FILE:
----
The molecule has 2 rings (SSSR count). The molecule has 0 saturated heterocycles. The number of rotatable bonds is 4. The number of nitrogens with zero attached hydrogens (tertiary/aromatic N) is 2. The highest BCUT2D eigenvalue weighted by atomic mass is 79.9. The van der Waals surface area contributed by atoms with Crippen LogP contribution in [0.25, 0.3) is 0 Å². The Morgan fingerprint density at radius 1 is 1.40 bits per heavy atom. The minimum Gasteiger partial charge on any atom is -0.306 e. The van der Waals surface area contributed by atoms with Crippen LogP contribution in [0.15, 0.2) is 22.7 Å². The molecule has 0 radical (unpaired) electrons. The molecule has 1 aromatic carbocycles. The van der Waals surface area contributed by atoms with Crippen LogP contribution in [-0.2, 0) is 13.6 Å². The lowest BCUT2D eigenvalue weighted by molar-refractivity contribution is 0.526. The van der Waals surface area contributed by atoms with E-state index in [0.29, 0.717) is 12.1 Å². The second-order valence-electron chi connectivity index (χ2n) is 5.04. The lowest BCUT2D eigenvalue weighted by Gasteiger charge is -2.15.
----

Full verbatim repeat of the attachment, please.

The molecule has 2 rings (SSSR count). The molecule has 0 saturated heterocycles. The number of rotatable bonds is 4. The number of nitrogens with zero attached hydrogens (tertiary/aromatic N) is 2. The highest BCUT2D eigenvalue weighted by atomic mass is 79.9. The van der Waals surface area contributed by atoms with Crippen LogP contribution in [0.25, 0.3) is 0 Å². The Morgan fingerprint density at radius 1 is 1.40 bits per heavy atom. The minimum Gasteiger partial charge on any atom is -0.306 e. The van der Waals surface area contributed by atoms with Crippen LogP contribution in [0.15, 0.2) is 22.7 Å². The molecule has 0 radical (unpaired) electrons. The molecule has 1 aromatic carbocycles. The van der Waals surface area contributed by atoms with Crippen LogP contribution in [-0.2, 0) is 13.6 Å². The lowest BCUT2D eigenvalue weighted by molar-refractivity contribution is 0.526. The van der Waals surface area contributed by atoms with E-state index in [0.29, 0.717) is 12.1 Å². The second-order valence-electron chi connectivity index (χ2n) is 5.04. The lowest BCUT2D eigenvalue weighted by Gasteiger charge is -2.15.